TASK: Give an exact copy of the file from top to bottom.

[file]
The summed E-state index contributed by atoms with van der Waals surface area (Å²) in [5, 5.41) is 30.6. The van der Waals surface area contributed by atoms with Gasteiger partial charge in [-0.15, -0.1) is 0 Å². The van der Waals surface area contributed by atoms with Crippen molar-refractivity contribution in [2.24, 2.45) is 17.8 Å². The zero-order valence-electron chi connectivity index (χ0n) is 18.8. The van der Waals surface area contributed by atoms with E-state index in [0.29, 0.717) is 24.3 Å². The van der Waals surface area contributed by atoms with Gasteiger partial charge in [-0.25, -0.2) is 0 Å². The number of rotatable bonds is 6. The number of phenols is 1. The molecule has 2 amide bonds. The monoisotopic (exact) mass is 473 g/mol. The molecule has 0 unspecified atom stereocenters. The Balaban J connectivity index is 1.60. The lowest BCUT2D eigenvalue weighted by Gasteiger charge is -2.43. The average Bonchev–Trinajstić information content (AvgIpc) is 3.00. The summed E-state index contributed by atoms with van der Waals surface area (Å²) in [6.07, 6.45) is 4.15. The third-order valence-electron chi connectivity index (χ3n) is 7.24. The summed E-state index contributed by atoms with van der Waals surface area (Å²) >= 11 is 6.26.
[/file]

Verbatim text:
The summed E-state index contributed by atoms with van der Waals surface area (Å²) in [5, 5.41) is 30.6. The van der Waals surface area contributed by atoms with Gasteiger partial charge in [-0.15, -0.1) is 0 Å². The van der Waals surface area contributed by atoms with Crippen molar-refractivity contribution in [2.24, 2.45) is 17.8 Å². The zero-order valence-electron chi connectivity index (χ0n) is 18.8. The van der Waals surface area contributed by atoms with E-state index in [0.29, 0.717) is 24.3 Å². The van der Waals surface area contributed by atoms with Gasteiger partial charge in [-0.25, -0.2) is 0 Å². The number of rotatable bonds is 6. The number of phenols is 1. The molecule has 2 amide bonds. The monoisotopic (exact) mass is 473 g/mol. The molecule has 0 unspecified atom stereocenters. The Balaban J connectivity index is 1.60. The lowest BCUT2D eigenvalue weighted by Gasteiger charge is -2.43. The average Bonchev–Trinajstić information content (AvgIpc) is 3.00. The summed E-state index contributed by atoms with van der Waals surface area (Å²) in [6.07, 6.45) is 4.15. The third-order valence-electron chi connectivity index (χ3n) is 7.24. The summed E-state index contributed by atoms with van der Waals surface area (Å²) >= 11 is 6.26.